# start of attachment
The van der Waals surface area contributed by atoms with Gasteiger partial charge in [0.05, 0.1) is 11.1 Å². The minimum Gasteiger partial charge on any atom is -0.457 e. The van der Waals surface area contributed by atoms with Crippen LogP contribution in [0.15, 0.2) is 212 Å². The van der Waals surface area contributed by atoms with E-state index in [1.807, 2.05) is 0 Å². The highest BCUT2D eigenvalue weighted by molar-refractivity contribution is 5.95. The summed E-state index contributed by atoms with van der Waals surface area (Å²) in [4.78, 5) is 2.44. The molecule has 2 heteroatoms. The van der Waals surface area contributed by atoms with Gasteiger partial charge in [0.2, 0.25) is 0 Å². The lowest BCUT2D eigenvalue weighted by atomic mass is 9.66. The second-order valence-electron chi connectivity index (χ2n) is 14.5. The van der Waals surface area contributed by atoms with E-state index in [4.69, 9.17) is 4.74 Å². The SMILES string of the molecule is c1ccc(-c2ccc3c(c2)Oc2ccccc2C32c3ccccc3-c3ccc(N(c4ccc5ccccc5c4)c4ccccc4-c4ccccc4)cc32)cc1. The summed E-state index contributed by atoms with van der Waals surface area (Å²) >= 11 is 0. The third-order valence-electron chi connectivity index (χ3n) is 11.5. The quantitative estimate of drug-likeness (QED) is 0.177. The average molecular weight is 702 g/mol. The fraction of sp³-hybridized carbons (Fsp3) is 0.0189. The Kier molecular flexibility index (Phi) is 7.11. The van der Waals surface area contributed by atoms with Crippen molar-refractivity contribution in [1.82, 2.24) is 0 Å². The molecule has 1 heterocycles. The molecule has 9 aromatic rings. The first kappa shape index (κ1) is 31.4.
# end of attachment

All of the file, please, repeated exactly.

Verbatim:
The van der Waals surface area contributed by atoms with Gasteiger partial charge in [0.05, 0.1) is 11.1 Å². The minimum Gasteiger partial charge on any atom is -0.457 e. The van der Waals surface area contributed by atoms with Crippen LogP contribution in [0.15, 0.2) is 212 Å². The van der Waals surface area contributed by atoms with E-state index in [1.807, 2.05) is 0 Å². The highest BCUT2D eigenvalue weighted by molar-refractivity contribution is 5.95. The summed E-state index contributed by atoms with van der Waals surface area (Å²) in [4.78, 5) is 2.44. The molecule has 2 heteroatoms. The van der Waals surface area contributed by atoms with Gasteiger partial charge in [0.2, 0.25) is 0 Å². The lowest BCUT2D eigenvalue weighted by atomic mass is 9.66. The second-order valence-electron chi connectivity index (χ2n) is 14.5. The van der Waals surface area contributed by atoms with E-state index in [4.69, 9.17) is 4.74 Å². The SMILES string of the molecule is c1ccc(-c2ccc3c(c2)Oc2ccccc2C32c3ccccc3-c3ccc(N(c4ccc5ccccc5c4)c4ccccc4-c4ccccc4)cc32)cc1. The summed E-state index contributed by atoms with van der Waals surface area (Å²) >= 11 is 0. The third-order valence-electron chi connectivity index (χ3n) is 11.5. The quantitative estimate of drug-likeness (QED) is 0.177. The average molecular weight is 702 g/mol. The fraction of sp³-hybridized carbons (Fsp3) is 0.0189. The Kier molecular flexibility index (Phi) is 7.11. The van der Waals surface area contributed by atoms with Crippen molar-refractivity contribution in [1.82, 2.24) is 0 Å². The molecule has 1 heterocycles. The molecule has 9 aromatic rings. The first kappa shape index (κ1) is 31.4.